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Old 09-16-2008, 06:03 PM   #13
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For what its worth, if you own a $500k house with no primary mortgage and a $50-100k heloc, I dont think anyone is going to freeze it on you.

Another benefit to paying off the mortgage...
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Old 09-16-2008, 07:25 PM   #14
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For what its worth, if you own a $500k house with no primary mortgage and a $50-100k heloc, I dont think anyone is going to freeze it on you.

Another benefit to paying off the mortgage...
Yeah well, I'm sure if I shopped around I could get another HELOC approved, but even the lowest estimate on my house was six figures above what left I have on my mortgage. It was a panic move by Etrade with the credit crunch.

If
{house in San Diego County}

Then { Close Account }
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Old 09-16-2008, 08:03 PM   #15
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Recently Chase notified us that our HELOC was frozen due to the drop in housing values in our REGION -- not our community, not our neighborhood, not our house -- the region! When I checked with the bank, I was told that some banks -- like Chase -- are making these "freezing" decisions on broad factors, not on individual situations. Caveat Emptor!

To the OP, I'd suggest you draw down what you need from your HELOC while you can to supplement your emergency fund. Good luck!
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Old 11-10-2008, 08:03 PM   #16
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So, following up on this thread. Thanks to all who contributed their advice. I did decide to tap the HELOC and hold the proceeds in case of some future dire need. Since I have lots of equity, I rationalize that I am only putting myself into the position of someone with a normal mortgage. It is costing me a little in interest (less since rates dropped) but that nice big cash balance (partly in a CD) is comforting for sound sleep.

Another reason for the follow-up post. I just had a scary "talk" with my boss and was told that I am not regarded by the new VP and his new managers as a positive influence at work. He specifically pointed out that when higher ups ask how I am, I generally say what I'm working on and give the impression I am doing a lot of work and am very busy. He suggested I start instead giving a more positive, general reply so they will think everything is under control and I am happy to be working there. While he didn't specifically threaten my job, he mentioned several others who were not regarded as "happy" enough with their work and are now being let go.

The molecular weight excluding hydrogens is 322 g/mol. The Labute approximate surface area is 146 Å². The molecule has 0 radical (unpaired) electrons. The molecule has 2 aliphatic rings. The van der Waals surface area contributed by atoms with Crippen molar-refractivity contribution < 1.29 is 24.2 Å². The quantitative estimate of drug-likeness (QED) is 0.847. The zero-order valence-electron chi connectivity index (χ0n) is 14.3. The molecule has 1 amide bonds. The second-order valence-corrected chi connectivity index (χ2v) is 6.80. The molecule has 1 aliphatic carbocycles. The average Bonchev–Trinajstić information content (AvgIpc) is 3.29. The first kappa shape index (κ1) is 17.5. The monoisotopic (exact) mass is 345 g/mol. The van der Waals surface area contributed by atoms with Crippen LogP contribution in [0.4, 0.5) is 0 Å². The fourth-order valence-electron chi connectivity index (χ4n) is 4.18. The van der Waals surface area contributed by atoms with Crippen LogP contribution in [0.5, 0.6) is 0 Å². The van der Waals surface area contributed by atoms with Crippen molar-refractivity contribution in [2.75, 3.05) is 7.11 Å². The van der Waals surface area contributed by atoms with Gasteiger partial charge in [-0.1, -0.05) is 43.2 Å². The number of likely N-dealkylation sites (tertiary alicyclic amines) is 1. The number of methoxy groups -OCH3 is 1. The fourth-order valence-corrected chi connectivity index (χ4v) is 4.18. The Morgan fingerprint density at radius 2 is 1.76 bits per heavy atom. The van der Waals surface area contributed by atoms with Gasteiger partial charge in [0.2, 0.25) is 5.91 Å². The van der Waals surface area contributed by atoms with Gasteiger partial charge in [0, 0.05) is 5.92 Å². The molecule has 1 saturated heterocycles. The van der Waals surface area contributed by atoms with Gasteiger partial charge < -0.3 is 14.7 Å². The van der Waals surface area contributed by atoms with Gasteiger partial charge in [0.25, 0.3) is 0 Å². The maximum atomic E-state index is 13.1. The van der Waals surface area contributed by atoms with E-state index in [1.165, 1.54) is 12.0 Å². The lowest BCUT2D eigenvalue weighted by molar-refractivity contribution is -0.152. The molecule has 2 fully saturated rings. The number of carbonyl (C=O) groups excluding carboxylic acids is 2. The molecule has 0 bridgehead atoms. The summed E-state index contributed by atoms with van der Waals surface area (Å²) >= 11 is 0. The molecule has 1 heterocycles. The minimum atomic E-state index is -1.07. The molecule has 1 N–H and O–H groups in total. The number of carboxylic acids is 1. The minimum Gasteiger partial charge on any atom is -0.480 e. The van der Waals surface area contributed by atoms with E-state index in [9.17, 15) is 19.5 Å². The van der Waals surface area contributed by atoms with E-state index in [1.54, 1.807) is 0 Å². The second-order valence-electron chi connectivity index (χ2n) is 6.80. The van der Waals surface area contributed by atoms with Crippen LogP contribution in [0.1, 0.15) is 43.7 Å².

I'm not thrilled with this turn of events, but until I can get to FI, this job (or the income at least) really is useful and important to me. I've started looking outside and pickings are slim to none. If my new cheerful demeanor isn't good enough and I really do get sacked, I'm going to be very glad I've tapped this HELOC when I could.

Oh, and it's another reminder of why I hope to reach FIRE as soon as I can.
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Old 11-10-2008, 08:57 PM   #17
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I just had a scary "talk" with my boss and was told that I am not regarded by the new VP and his new managers as a positive influence at work.
...
While he didn't specifically threaten my job, he mentioned several others who were not regarded as "happy" enough with their work and are now being let go.
Why aren't they satisfied with workers just keeping busy and doing their work? Management usually knows that during a downturn and people are let go, the survivors do not feel well.

Can you delicately touch base with other workers to see how they are treated? It looks like management is just looking for excuses...

By the way, your drawing on the HELOC is a good move.
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Old 11-10-2008, 09:02 PM   #18
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Sounds like you need to spend less time doing actual work and more time "managing up."
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Old 11-10-2008, 09:03 PM   #19
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6 month emergency fund is a good idea and in these times 12 months.
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Old 11-10-2008, 09:59 PM   #20
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While he didn't specifically threaten my job, he mentioned several others who were not regarded as "happy" enough with their work and are now being let go.
DH had to release five direct reports today due to downsizing. He feels awful and I imagine they feel worse.